Publisher wants his newspaper returned to library display
- The publisher of a newspaper pulled from a library display table after patrons complained, asked a federal appeals court to find that the library violated his First Amendment rights.
Aug. 14, 2003 — A three-judge panel for a U.S. Court of Appeals in Atlanta (11th Cir.) heard arguments Aug. 8 in a case brought by a specialty newspaper against a public library.
The Vidalia public library pulled The Gay Guardian, a bimonthly newspaper, which, according to court records, focuses on issues of interest to the general community and to “the gay/lesbian community in particular,” from a display table after patrons complained about the publication’s presence.
According to an Associated Press report, Cathy Harris Helms, the attorney for the Ohoopee Regional Library System, told the court that the Guardian was one of several publications pulled from what was designated a “free publications” table.
Beth Littrell, an attorney for the American Civil Liberties Union of Georgia, which is representing Guardian editor Ronald Mangum, who uses the professional pseudonym Ronald Marcus, told the court that the editor’s First Amendment rights were violated when the library refused to let him restock copies of his publication on the table. A few days earlier Mangum had received permission from the library to display his publication on the table.
Mangum also alleges that existing copies of the publication were removed and possibly destroyed.
The library told Mangum that the newspapers were removed because of “a religious issue, gays versus Christians,” according to court documents.
“The library created a designated public forum by allowing the public unrestricted use of the display table and can not on appeal revise its policy,” Mangum’s attorneys wrote in a brief to the appellate court.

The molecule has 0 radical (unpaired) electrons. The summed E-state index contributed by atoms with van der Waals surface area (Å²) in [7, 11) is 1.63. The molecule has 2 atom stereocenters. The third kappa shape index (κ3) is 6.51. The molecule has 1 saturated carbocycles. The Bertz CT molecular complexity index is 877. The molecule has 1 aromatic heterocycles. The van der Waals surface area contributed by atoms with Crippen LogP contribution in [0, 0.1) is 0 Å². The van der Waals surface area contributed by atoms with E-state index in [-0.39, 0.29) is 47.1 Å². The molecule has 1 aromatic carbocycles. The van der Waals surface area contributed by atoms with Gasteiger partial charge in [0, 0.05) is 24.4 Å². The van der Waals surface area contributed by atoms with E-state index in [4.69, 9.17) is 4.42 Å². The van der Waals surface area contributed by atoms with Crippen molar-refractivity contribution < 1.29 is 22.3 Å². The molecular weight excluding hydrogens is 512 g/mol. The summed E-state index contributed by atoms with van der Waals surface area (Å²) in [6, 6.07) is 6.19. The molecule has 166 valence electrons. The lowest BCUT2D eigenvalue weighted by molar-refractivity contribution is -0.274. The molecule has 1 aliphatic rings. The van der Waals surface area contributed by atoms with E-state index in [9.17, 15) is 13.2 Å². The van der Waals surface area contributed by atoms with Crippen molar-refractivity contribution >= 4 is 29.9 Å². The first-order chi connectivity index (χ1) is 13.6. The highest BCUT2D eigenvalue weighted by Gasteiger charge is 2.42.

Mangum brought his appeal after the U.S. District Court judge in July 2002 refused to grant him permission to restock the library table.
U.S. District Court Judge B. Avant Edenfield held that library did not violate the First Amendment rights of the publisher because it closed the table to all nongovernmental publications.
“The results were wrong,” Littrell said. “The First Amendment doesn’t allow the government to close a forum just to silence the speech of one.”
Mangum’s attorneys also told the appeals court that the district court erred in its definition of a public forum “to include a fourth tier of analysis in order to create a new fourth type of forum, the ‘hybrid limited/nonpublic’ forum, which tolerates both content-based and viewpoint restrictions on speech.”
The U.S. Supreme Court has defined three categories of government-owned property: traditional public fora, designated public fora and nonpublic fora. In each case, limitations on speech are to be narrowly tailored and cannot be based on the speaker’s viewpoint.
“But the question is with forum closure to silence either the viewpoint of one speaker or the controversy created by the content by one speaker — whether the First Amendment will tolerate that,” Littrell said. “I hope that the Eleventh Circuit will rule in favor of free speech.”
(The Gay Guardian v. Ohoopee Regional Library System; Media counsel: Beth Littrell, American Civil Liberties Union of Georgia) — JL
© 2003 The Reporters Committee for Freedom of the Press